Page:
Distraction of Decathlons #devotions

Peg Running

Philippians 3:14 Forgetting what is behind and straining toward what is ahead,  I press on toward the goal to win the prize for which God has called me heavenward in Christ Jesus.

Happy New Year, My Friends!

It’s January – the beginning of a new year – and many of us have set new goals, renewed old goals and/or made our list of resolutions. Some are in the areas of organization, decluttering, devotional time, weight loss, diet, fitness, time management, careers, financial planning and more. If we set too many goals in too many areas, it can be overwhelming and, before January is over, we have forgotten those good intentions we had on January 2nd.

Is that how you’re feeling right now? The first week of January you had all the will power in the world to say no to the jelly donuts at work. You set your clock 30 minutes early to get up and exercise, carved out devotional time and even started writing in that new journal. But now it’s the second half of January, the snooze button gets pushed, the weather doesn’t cooperate, the holiday bills overwhelm us and our busy schedule begins derailing the majority of those goals. Does this sound familiar? It does to me, so I asked myself how will this year be different?

First of all, I don’t want to fall into the trap of setting too many goals and making too many changes all at once. Because when I begin to fail in accomplishing one goal, it causes discouragement. That discouragement causes me to lose my focus and my momentum on the other goals. So I started thinking about goal setting like running a marathon, completing a triathlon, even a decathlon. Truth be told, I have never run a marathon but I have completed a half-marathon. I have never competed for a decathlon, but I have trained and completed a triathlon. With each of these competitions, the training and preparation is what equipped me to run the race and participate in all the events. But the training, in every case, always starts small. For instance, in a triathlon, your first day of training does not require you to swim, bike and run all at once. It is broken down into small steps to build your stamina and develop your muscles. One day you run a short distance, then bike the next day, then swim. The distance is slowly increased, then two activities are added, building up to three as you get closer to the goal.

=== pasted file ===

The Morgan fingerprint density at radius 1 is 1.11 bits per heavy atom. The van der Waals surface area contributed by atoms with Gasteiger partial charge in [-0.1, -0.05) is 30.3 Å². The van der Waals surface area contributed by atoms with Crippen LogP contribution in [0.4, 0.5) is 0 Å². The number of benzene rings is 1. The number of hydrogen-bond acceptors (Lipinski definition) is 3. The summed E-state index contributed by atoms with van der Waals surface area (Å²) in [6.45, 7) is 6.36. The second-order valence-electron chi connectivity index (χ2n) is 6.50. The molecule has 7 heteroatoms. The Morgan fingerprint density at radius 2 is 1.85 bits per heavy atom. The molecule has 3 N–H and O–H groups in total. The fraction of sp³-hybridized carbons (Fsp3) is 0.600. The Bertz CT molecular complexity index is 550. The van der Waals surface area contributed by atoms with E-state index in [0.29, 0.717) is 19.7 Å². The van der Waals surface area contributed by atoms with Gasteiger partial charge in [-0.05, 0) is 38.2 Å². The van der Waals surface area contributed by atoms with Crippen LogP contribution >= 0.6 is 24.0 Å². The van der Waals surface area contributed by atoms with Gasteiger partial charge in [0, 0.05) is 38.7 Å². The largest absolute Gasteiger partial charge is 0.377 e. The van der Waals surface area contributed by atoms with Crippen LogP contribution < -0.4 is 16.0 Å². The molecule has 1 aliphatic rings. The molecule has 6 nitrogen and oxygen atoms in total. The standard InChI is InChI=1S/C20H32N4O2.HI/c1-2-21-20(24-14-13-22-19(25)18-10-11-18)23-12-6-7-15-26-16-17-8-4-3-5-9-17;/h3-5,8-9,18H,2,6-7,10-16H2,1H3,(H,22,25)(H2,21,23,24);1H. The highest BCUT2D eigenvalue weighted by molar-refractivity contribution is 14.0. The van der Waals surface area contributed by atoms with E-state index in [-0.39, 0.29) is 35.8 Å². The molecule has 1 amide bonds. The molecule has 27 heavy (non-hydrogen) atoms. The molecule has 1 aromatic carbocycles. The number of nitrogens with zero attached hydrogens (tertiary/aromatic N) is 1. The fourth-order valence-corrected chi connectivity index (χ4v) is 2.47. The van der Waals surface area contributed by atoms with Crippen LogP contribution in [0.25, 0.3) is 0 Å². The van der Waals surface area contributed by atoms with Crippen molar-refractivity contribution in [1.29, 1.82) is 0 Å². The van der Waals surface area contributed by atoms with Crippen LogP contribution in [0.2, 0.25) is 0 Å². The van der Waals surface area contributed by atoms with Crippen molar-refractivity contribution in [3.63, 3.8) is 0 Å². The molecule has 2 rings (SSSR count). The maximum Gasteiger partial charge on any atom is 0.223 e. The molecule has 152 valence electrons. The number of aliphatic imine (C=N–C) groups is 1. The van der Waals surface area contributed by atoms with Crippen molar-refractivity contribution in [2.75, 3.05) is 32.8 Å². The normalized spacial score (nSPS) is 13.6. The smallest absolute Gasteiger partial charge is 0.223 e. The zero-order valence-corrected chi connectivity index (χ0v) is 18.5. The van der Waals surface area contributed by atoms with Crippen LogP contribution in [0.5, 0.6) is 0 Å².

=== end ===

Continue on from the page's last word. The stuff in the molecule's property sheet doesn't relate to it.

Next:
So why, at the beginning of the year, do we create all these new demands on our schedule and our lives? Don’t get me wrong, I am a supporter of goal-setting, new beginnings and self-improvement. I love the idea of dream boards to record our goals and keep them visible for better accountability. But I also know from my own experiences that when I set several new goals and attempt them all at once, I set myself up for failure. For instance, setting the clock earlier to fit in meal preparation, exercise and devotional time before I head to work can be one of those situations. I actually have done this in my life very successfully . . . in the past. I remember feeling organized and refreshed physically and spiritually as I prepared for my day. To try and establish this routine again feels like running in a marathon for me. It’s very difficult to pull myself out of those warm covers earlier each morning. I rationalize that I will have time later in the day to exercise. Then I convince myself that I need my sleep because it could affect my health and my attitude towards others throughout the day, and that’s just as important as fitness and prayer. I know that trying to get up and accomplish too much is setting me up for failure. I need to start small, get up a bit earlier and discipline myself to focus on adding one new thing to my routine. So this is what I am doing. My first step this year is to focus on increasing my devotional time in the morning to allow more time for journaling and reflective prayer time. When I accomplish this, I feel that my time with Christ helps prepare me for the day and makes me aware of what He desires of me. I will let you know if I am able to add on the extra time for exercise!

What is your goal this year? Write it down, pray about it and make a plan. Break it down into small, achievable, measurable pieces and celebrate the accomplishment of each of those pieces. Finding an accountability partner who has a similar goal can also help you achieve success. Remember Paul’s words from Philippians 4:3 Whatever you have learned or received or heard from me, or seen in me—put it into practice. And the God of peace will be with you. You are not alone!

Dear Lord, as the New Year begins, I give you thanks and praise for new beginnings. Help me, Lord, to be realistic about my expectations. Help me to focus on your will for my life and set a goal that draws me closer to You and those I love. As I pursue my goal, give me the perseverance to overcome discouragement and press onto the final victory!

In Your name, Amen.



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